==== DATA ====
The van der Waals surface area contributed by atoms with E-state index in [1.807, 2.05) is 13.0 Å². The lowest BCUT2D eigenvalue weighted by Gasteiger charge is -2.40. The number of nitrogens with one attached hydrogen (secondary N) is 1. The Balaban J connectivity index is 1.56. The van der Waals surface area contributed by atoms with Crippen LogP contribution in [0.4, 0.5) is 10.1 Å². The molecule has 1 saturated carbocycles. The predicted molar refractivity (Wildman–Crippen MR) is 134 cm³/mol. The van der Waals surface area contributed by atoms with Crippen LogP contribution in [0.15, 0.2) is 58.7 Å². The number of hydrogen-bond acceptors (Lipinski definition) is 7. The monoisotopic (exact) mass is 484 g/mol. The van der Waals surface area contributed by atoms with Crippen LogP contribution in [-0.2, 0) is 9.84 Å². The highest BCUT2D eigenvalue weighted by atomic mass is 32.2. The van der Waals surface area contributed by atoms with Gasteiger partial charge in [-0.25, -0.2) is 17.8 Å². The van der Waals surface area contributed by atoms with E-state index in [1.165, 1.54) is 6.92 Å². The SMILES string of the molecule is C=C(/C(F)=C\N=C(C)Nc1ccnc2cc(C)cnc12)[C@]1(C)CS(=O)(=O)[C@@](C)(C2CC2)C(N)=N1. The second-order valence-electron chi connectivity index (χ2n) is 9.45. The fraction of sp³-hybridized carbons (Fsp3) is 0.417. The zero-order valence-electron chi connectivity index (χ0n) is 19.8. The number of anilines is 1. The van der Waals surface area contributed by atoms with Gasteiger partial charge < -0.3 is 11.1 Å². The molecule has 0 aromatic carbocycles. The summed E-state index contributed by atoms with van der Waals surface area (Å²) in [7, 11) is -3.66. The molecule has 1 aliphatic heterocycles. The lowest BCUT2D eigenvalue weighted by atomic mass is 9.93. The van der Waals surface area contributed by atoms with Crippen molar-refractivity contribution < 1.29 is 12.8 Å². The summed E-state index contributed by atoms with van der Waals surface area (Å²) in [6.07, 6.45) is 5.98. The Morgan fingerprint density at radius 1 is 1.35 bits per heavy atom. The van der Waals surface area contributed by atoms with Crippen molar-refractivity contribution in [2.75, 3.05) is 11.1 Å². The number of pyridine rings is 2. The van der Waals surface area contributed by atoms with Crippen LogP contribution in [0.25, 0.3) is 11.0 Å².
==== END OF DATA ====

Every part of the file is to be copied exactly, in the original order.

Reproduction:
The van der Waals surface area contributed by atoms with E-state index in [1.807, 2.05) is 13.0 Å². The lowest BCUT2D eigenvalue weighted by Gasteiger charge is -2.40. The number of nitrogens with one attached hydrogen (secondary N) is 1. The Balaban J connectivity index is 1.56. The van der Waals surface area contributed by atoms with Crippen LogP contribution in [0.4, 0.5) is 10.1 Å². The molecule has 1 saturated carbocycles. The predicted molar refractivity (Wildman–Crippen MR) is 134 cm³/mol. The van der Waals surface area contributed by atoms with Crippen LogP contribution in [0.15, 0.2) is 58.7 Å². The number of hydrogen-bond acceptors (Lipinski definition) is 7. The monoisotopic (exact) mass is 484 g/mol. The van der Waals surface area contributed by atoms with Crippen LogP contribution in [-0.2, 0) is 9.84 Å². The highest BCUT2D eigenvalue weighted by atomic mass is 32.2. The van der Waals surface area contributed by atoms with Gasteiger partial charge in [-0.25, -0.2) is 17.8 Å². The van der Waals surface area contributed by atoms with E-state index in [1.165, 1.54) is 6.92 Å². The SMILES string of the molecule is C=C(/C(F)=C\N=C(C)Nc1ccnc2cc(C)cnc12)[C@]1(C)CS(=O)(=O)[C@@](C)(C2CC2)C(N)=N1. The second-order valence-electron chi connectivity index (χ2n) is 9.45. The fraction of sp³-hybridized carbons (Fsp3) is 0.417. The zero-order valence-electron chi connectivity index (χ0n) is 19.8. The number of anilines is 1. The van der Waals surface area contributed by atoms with Gasteiger partial charge < -0.3 is 11.1 Å². The molecule has 0 aromatic carbocycles. The summed E-state index contributed by atoms with van der Waals surface area (Å²) in [7, 11) is -3.66. The molecule has 1 aliphatic heterocycles. The lowest BCUT2D eigenvalue weighted by atomic mass is 9.93. The van der Waals surface area contributed by atoms with Crippen molar-refractivity contribution < 1.29 is 12.8 Å². The summed E-state index contributed by atoms with van der Waals surface area (Å²) in [6.07, 6.45) is 5.98. The Morgan fingerprint density at radius 1 is 1.35 bits per heavy atom. The van der Waals surface area contributed by atoms with Crippen molar-refractivity contribution in [2.75, 3.05) is 11.1 Å². The number of pyridine rings is 2. The van der Waals surface area contributed by atoms with Crippen LogP contribution in [0.25, 0.3) is 11.0 Å².